What To Expect After Getting Cortisone Injections

When going to the doctor, cortisone injections are sometimes used to reduce inflammation and lessen pain localized to particular areas of the body, such as one's ankle, wrist, hip, or shoulder, according to the Mayo Clinic. However, cortisone shots are not without potential side effects. For this reason, patients are only able to receive so many on a yearly basis.

To get a better idea of what these side effects may look like, Health Digest spoke with Dr. Bruce Pinker, board-certified podiatrist and foot surgeon, who further explained the risks as well as who cortisone injections might not be suitable for. "Some possible side effects from cortisone injections include pain at the site of the injection where the needle pierces the skin, redness near the injection site, and blanching of the skin," he states. "In rare cases, a cortisone injection, if applied into a tendon region, can possibly lead to weakening of the tendon." Dr. Pinker goes on to explain that there are also cases where a cortisone shot may not be the best option for a patient.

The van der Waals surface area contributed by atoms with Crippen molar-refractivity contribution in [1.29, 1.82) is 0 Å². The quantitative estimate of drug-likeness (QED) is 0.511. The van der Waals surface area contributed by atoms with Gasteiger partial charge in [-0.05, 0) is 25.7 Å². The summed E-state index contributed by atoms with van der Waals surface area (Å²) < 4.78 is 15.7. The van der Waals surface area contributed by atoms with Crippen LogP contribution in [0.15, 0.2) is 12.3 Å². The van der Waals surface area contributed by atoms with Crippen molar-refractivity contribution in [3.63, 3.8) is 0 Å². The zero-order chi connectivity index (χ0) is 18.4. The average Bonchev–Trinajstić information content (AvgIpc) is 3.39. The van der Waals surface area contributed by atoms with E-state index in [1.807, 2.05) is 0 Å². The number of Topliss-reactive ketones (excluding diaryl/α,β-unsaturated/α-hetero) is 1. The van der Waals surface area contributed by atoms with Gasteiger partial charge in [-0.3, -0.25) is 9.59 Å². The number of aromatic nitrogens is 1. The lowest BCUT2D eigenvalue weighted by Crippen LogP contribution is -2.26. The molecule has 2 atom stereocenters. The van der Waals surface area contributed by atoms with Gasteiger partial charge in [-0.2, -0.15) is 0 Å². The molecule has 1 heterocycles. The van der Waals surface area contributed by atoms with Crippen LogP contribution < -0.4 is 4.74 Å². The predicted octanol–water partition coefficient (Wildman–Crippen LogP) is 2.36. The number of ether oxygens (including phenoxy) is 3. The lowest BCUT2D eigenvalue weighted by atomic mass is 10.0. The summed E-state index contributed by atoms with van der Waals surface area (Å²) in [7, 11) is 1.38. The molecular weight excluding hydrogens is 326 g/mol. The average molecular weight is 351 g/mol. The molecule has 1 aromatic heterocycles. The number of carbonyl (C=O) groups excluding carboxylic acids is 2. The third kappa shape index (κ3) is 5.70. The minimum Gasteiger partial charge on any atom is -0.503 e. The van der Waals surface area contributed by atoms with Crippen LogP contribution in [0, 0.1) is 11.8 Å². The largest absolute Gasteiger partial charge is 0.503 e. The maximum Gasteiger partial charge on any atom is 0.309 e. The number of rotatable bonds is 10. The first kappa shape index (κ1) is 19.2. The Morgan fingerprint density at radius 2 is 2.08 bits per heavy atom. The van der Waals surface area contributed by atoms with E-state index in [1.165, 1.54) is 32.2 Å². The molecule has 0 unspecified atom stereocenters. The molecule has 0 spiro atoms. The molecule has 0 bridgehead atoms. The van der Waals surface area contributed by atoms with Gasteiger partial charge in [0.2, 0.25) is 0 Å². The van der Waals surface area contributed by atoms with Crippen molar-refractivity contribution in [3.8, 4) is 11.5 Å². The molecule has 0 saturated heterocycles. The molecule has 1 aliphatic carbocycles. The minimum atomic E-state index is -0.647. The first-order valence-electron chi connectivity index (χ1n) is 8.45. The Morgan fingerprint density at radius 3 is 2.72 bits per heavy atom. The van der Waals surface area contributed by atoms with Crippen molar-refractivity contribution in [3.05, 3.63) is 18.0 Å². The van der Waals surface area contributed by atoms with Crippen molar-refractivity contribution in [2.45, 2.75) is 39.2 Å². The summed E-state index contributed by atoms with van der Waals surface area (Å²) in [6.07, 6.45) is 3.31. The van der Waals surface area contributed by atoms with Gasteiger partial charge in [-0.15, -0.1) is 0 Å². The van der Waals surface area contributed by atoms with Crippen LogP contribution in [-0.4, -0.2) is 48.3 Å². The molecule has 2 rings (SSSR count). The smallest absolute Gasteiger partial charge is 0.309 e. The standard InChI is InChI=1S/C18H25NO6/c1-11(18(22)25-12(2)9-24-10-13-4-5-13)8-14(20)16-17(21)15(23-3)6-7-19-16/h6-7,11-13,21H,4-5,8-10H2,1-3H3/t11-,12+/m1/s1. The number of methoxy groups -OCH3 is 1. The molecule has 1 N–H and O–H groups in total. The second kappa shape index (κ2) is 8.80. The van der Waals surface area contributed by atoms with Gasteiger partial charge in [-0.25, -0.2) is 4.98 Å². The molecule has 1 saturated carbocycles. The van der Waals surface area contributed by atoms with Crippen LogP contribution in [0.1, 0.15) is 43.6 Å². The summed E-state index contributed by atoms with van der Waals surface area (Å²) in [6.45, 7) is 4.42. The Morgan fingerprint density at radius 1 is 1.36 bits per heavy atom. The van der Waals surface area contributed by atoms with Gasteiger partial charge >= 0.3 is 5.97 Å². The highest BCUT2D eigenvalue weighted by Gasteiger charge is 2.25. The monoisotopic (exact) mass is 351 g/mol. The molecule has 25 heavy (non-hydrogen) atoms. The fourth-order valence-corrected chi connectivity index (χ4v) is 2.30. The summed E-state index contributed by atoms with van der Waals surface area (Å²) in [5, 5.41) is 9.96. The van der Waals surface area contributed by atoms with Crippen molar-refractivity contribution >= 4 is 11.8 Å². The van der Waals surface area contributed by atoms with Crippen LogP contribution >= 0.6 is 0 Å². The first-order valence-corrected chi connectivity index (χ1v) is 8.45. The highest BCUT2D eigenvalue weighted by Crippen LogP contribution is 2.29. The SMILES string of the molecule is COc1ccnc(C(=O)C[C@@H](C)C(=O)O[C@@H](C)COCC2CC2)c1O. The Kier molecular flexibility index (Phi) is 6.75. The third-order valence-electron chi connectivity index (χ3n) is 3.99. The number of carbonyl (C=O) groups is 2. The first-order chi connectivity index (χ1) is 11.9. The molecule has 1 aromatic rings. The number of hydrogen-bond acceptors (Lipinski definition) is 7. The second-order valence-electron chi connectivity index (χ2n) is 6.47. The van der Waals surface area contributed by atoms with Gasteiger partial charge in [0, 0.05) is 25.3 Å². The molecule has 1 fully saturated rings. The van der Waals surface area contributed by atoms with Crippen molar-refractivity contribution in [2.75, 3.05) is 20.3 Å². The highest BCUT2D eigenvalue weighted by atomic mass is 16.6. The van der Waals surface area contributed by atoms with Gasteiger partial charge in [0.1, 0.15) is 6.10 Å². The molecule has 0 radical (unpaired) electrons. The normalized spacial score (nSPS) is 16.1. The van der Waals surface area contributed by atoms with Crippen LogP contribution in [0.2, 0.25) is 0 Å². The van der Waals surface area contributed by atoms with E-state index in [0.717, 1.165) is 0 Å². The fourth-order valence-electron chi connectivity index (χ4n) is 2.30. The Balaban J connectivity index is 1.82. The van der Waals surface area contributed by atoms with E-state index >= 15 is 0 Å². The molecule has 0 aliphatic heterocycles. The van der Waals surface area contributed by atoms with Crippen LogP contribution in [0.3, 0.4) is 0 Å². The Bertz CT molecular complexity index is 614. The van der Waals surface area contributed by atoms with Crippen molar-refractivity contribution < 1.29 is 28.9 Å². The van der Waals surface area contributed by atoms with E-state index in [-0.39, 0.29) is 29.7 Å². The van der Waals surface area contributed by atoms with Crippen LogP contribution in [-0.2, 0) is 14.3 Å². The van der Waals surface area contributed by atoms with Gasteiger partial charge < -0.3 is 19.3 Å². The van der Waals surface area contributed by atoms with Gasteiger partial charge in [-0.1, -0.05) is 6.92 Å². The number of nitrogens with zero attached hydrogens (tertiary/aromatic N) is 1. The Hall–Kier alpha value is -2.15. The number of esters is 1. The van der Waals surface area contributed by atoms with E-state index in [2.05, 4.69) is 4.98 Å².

Aftercare and who should avoid a cortisone injection

"Diabetics with elevated blood sugar levels should not receive cortisone injections for risk of the cortisone leading to a spike in blood sugar," Dr. Pinker tells Health Digest. He says that cortisone shots should also be avoided by those who may be allergic to the medication. However, those with health conditions aren't the only people who a cortisone injection may not be suitable for. "If there is an infection or open wound in the area that is inflamed where a cortisone injection is being considered, the injection should be avoided," Dr. Pinker states. "As a general rule, cortisone injections should be given into trigger points or joints, and tendons should be avoided for risk of causing weakening or rupture."

Dr. Pinker concludes the interview by emphasizing the importance of aftercare for those who do receive a cortisone injection. "I usually recommend applying ice for 20 minutes following a cortisone injection to prevent a possible flare up post-injection," he says. "I also recommend wrapping or supporting the area of the injection to help reduce or prevent discomfort." Lastly, he highlights that rest is important following a cortisone shot. "It is also recommended to minimize activity for 24 to 48 hours while the medication is taking effect, depending upon the type of cortisone that has been injected (short acting vs. long acting)."

To learn more about Dr. Bruce Pinker as well as services and treatment for foot care needs, visit Progressive Foot Care.